knitr::opts_chunk$set(collapse = TRUE,comment = "#",fig.width = 4.5, fig.height = 3,fig.align = "center", fig.cap = " ",dpi = 120)

Although we developed SuSiE primarily with the goal of performing variable selection in highly sparse settings -- and, in particular, for genetic fine-mapping -- the approach also has considerable potential for application to other large-scale regression problems. Here we briefly illustrate this potential by applying it to a non-parametric regression problem that at first sight seems to be ill-suited to our approach. In particular, it does not involve strict sparsity, and the underlying correlation structure of the explanatory variables is very different from the "blocky" covariance structure of genetic data that SuSiE was designed for. Nonetheless, we will see that SuSiE performs well here despite this (partly due to its ability to capture non-sparse signals via Bayesian Model Averaging).

Specifically, consider the non-parametric regression: $$y_t = \mu_t + e_t \quad t=1,\dots,T$$ where the goal is to estimate the underlying mean, $\mu_t$, under the assumption that it varies smoothly (or, more precisely, in a spatially-structured way) with $t$. One very simple way to capture spatial structure in $\mu$ is to model it as a (sparse) linear combination of step functions: $$\mu = Xb$$ where the $j$th column of $X$ is the step function with a step at $j$ ($j = 1,\dots,(T-1)$); that is $x_{tj}=0$ for $t<=j$ and 1 for $t>j$. The $j$th element of $b$ therefore determines the change in the mean $|\mu_j-\mu_{j+1}|$, and an assumption that $b$ is sparse encapsulates an assumption that $\mu$ is spatially structured (indeed, piecewise constant).

This very simple approach is essentially 0th-order trend filtering
(Tibshirani, 2014, *Annals of Statistics* 42, 285--323). Note that
higher-order trend filtering can be similarly implemented using
different basis functions; here we use 0th order only for simplicity.

Here we apply SuSiE to perform 0th order trend filtering in some simple simulated examples. We have implemented in `susieR`

0.6.0 a funciton `susie_trendfilter`

which internally creates $X$ matrix with step functions in the columns to match input $y$. The algebra have been optimized to work on such trendfiltering matrices. Here we simulate some data where $\mu$ is a step function with four steps, a 0th order trendfiltering problem. The regression is truly sparse and SuSiE should do well.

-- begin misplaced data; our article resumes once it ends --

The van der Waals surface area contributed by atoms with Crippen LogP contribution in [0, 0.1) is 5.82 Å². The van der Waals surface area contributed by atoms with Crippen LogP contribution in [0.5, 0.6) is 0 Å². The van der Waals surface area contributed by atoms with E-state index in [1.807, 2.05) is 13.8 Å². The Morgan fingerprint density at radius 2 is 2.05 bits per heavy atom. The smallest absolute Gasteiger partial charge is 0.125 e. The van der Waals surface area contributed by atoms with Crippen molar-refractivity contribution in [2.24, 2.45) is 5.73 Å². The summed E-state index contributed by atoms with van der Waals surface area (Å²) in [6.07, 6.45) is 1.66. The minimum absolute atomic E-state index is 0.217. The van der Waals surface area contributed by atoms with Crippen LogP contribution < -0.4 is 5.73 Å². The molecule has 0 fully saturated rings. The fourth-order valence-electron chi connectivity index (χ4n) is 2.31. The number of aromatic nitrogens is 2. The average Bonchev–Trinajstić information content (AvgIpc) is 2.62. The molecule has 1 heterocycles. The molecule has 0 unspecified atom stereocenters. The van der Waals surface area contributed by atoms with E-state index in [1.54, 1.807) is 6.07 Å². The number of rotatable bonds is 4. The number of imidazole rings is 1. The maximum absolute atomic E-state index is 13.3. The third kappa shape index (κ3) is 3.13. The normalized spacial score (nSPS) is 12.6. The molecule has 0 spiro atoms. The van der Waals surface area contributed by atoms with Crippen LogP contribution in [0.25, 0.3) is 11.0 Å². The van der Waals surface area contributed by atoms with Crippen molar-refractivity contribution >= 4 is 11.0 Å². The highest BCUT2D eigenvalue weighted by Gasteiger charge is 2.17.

library(susieR) set.seed(1) n=1000 mu = c(rep(0,100),rep(1,100),rep(3,100),rep(-2,100),rep(0,600)) y = mu + rnorm(n) s = susie_trendfilter(y, 0, L=10)

Plot results: the truth is black, and susie estimate is red.

plot(y,pch=".") lines(mu,col=1,lwd=3) lines(predict(s),col=2,lwd=2) s$sigma2

In the next example mu increases linearly. Thus we are approximating a linear function by step functions. Here the truth is not trully "sparse", so we might expect performance to be poor, but it is not too bad.

set.seed(1) mu = seq(0,4,length=1000) y = mu + rnorm(n) s = susie_trendfilter(y,0,L=10) plot(y,pch=".") lines(mu,col=1,lwd=3) lines(predict(s),col=2,lwd=2)

Compare with the genlasso (lasso-based) solution (blue). (This will
require installation of the `genlasso`

package, which is not available
on CRAN, but can be installed from GitHub.)

# install.packages("remotes") # remotes::install_github("glmgen/genlasso") y.tf = trendfilter(y,ord=0) y.tf.cv = cv.trendfilter(y.tf) plot(y,pch=".") lines(mu,col=1,lwd=3) lines(predict(s),col=2,lwd=2) lines(y.tf$fit[,which(y.tf$lambda==y.tf.cv$lambda.min)],col=4,lwd=2)

What happens if we have linear trend plus a sudden change.

set.seed(1) mu = seq(0,4,length=1000) mu = mu + c(rep(0,500),rep(4,500)) y = mu + rnorm(n) s = susie_trendfilter(y,0,L=10) y.tf = trendfilter(y,ord=0) y.tf.cv = cv.trendfilter(y.tf) plot(y,pch=".") lines(mu,col=1,lwd=3) lines(predict(s),col=2,lwd=2) lines(y.tf$fit[,which(y.tf$lambda==y.tf.cv$lambda.min)],col=4,lwd=2)

The two fits seem similar in accuracy. We can check this numerically:

sqrt(mean((mu-y.tf$fit[,which(y.tf$lambda==y.tf.cv$lambda.min)])^2)) sqrt(mean((mu-predict(s))^2))

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